Brussels: Eurozone consumer prices rose to a near two-year high of 0.4 percent in September, data showed Friday, offering hope that a disputed programme by the ECB to stimulate the economy may be delivering.
Eurozone unemployment meanwhile was unchanged at 10.1 percent in August, the Eurostat statistics agency said.
Both figures were in line with forecasts by analysts surveyed by financial services company Factset.
The eurozone`s ultra-low inflation is a huge worry for the European Central Bank, whose goal is to keep inflation near 2.0 percent.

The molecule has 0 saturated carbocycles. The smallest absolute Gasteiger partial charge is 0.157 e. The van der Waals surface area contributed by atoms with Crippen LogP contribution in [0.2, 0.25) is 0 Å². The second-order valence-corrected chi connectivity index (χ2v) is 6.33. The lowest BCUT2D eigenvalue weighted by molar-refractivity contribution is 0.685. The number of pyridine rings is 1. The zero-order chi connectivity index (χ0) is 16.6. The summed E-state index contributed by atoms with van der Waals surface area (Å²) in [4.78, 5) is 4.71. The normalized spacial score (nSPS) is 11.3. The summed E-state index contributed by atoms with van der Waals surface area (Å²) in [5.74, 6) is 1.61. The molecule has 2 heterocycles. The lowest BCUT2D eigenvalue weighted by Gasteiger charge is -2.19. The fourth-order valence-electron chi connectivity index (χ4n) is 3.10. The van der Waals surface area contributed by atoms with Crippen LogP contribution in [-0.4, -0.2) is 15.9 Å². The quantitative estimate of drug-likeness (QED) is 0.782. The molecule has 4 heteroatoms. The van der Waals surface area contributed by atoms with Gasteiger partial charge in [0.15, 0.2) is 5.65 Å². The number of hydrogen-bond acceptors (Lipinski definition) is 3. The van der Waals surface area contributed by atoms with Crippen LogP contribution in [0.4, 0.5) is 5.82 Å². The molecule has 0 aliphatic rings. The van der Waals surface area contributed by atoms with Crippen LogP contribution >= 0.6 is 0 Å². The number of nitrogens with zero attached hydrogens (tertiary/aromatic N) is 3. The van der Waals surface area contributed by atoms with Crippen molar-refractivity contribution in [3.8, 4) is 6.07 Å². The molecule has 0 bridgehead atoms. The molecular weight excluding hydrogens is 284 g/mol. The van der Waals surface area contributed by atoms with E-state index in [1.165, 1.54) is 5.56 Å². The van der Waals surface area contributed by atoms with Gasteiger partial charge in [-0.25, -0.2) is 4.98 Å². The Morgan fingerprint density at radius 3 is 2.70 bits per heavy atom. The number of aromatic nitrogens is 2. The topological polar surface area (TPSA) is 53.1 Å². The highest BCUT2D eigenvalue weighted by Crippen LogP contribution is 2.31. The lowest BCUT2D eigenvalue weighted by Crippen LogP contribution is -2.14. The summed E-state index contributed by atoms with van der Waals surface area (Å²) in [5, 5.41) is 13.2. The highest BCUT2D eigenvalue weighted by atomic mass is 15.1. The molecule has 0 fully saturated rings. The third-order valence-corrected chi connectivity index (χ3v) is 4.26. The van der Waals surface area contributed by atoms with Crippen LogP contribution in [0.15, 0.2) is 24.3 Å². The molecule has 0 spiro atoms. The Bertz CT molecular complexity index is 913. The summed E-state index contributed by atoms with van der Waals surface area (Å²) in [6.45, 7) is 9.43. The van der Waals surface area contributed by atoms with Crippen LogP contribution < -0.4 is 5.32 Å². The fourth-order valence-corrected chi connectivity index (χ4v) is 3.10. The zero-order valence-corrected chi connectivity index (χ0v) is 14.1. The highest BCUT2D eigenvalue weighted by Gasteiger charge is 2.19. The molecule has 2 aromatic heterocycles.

Inflation reflects underlying consumer demand in the economy and while higher this month, 0.4 percent means Europe is still short of a full-fledged recovery.
The bank earlier this month decided to hold its record-low interest rates steady in a bid to encourage lending and drive up inflation.
It also opted to leave intact the bank`s ultra-loose monetary policy, choosing to stay the course with a massive asset-buying programme to the tune of 80 billion euros a month.
But critics, led by Germany, say these policies are biting into the savings of Europeans and helping stoke the rise of populist politicians.
The data landed two days after ECB chief Mario Draghi defended his inflation boosting policies in a tense session at German parliament.
Angry lawmkers in Germany`s Bundestag warned that the ECB`s fight to stimulate inflation was in fact causing damage to the European economy.
The eurozone inflation rate last hit 0.4 percent in October 2014.